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African Methodist Episcopal Church Review, Vol. 6, Num. 3
			
                           EDITORIAL.                          375


federal boards are to appoint registrars in each precinct or electoral district, and
under this federal supervision and control, the registration and determination of
the qualifications of voters is to be conducted.  These registrars are to be clothed
with all the powers of United States marshals while engaged in the discharge of
their duties. The bill also provides for a state board of canvassers, which shall
be invested with the power of going behind the returns and refusing to count the
votes in counties, when fraud and intimidation have been alleged, upon the oath of
any one of the candidates It is further provided that these federals election offi-
ces, which shall be appointed by the President, upon the receipt of a petition
signed by one hundred qualified electors, are to be exempt from arrest or inter-
ference by the state authorities

  Mr. Houk is a southern man, and this bill is not intended as a
"direct blow at the rights of the states," but an effort to stop the
states from their high-handed work of depriving the United
States of its "rights" in certain quarters,  Had the "concession"
policy never been resorted to, such a bill as this would not have
become necessary. This turn which affairs are about to take
is a perfectly natural thing. The government has permitted a
section of the country to defy its declarations, as long as it can
afford to do so. If the present congress is wise, and has profited
by past experience, it will pass Mr. Houk's bill; and so much
the more, because Mr. Houk comes from that portion of the
country for which the bill is intended.
  The writer, speaking of the condition of the Negro, says: "He
is not satisfied, and we are not satisfied about him. He remains
where he was, and for the most part what he was." That the
Negro is not satisfied must be known to all, and there is abundant
cause for his dissatisfaction; but that he remains even for the
most part what he was, is in direct contradiction to known facts.
  It is a wonder that any man who writes so learnedly upon the
subject, as the author of the book in question, and who seems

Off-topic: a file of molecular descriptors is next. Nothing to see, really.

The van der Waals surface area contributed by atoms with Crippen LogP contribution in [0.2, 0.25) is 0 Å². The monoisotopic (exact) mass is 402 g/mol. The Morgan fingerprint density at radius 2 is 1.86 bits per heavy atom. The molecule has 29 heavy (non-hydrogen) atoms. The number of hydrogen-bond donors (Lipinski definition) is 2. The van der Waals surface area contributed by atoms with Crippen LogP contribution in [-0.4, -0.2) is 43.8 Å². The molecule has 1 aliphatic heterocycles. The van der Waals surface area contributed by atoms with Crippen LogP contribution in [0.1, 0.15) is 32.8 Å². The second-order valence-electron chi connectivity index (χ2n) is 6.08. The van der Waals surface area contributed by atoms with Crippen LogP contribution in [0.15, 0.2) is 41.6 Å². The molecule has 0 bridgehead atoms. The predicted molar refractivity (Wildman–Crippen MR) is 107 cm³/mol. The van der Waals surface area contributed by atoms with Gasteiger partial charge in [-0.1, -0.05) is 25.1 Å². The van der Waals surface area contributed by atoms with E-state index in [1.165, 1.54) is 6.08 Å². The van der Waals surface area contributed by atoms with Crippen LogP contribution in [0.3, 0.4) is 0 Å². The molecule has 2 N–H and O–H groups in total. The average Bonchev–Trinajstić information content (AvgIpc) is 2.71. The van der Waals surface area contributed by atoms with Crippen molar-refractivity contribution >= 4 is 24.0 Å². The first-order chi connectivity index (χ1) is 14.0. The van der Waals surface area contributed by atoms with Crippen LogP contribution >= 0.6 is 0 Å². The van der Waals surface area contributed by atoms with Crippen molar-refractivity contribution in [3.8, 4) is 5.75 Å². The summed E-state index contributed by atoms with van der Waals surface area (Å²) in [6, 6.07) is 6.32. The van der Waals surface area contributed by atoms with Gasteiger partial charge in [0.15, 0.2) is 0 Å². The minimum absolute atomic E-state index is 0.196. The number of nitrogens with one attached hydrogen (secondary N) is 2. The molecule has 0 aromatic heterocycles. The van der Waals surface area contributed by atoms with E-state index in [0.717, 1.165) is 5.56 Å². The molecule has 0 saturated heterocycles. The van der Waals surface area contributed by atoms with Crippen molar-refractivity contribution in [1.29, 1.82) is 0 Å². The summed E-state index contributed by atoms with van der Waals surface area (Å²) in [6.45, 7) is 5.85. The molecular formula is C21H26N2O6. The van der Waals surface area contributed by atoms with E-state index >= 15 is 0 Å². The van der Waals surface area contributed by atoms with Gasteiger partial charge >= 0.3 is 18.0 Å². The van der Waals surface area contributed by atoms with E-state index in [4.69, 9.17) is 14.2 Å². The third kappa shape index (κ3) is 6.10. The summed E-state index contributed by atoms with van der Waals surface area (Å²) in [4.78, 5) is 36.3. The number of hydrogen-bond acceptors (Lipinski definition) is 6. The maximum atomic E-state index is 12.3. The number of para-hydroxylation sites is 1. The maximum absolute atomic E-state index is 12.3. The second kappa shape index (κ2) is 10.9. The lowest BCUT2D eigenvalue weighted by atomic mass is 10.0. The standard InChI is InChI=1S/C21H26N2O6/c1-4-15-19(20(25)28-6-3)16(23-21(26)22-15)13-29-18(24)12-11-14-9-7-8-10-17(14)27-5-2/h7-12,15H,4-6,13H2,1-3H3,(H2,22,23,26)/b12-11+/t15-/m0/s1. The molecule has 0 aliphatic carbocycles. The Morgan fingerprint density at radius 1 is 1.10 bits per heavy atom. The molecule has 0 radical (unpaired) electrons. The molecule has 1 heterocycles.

so anxious to deal with facts as he does, should be so blind as
not to see the almost phenomenal progress that the Negro has
made in twenty-five years. It would not do us any good to
over-estimate our advancement; to the contrary, it would do us
much harm.  But when a person, or a set of people do well in
any given direction, it is the grossest injustice to hold them up
before the world as having practically done nothing. It is not
only unjust, but it misleads the honest seeker after truth. In
dealing with this important question, nothing is gained by dis-
guising facts. Impartial testimony as to the Negro's advanc.
ment since his freedom is not wanting. Men of unquestioned
veracity, Democrats as well as Republicans, who have visited the
South and have carefully looked into the condition of the coloredl
people, declare that their progress far exceeds all reasonable
expectations.
  Let me call attention to another assertion by the writer con-
cerning the Negro's condition. "The women, as a rule, work as
hard as the men in both town and country. Few Negro families
are as well fed, or as well clothed, or as well off in point of gen-
eral comfort as they were when slaves."
  This statement is astonishingly untrue. What can the author




			
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OHS/National Afro-American Museum & Cultural Center Serial Collection

African Methodist Episcopal Church Review, Vol. 6, Num. 3

Volume:  06
Issue Number:  03
Date:  01/1890


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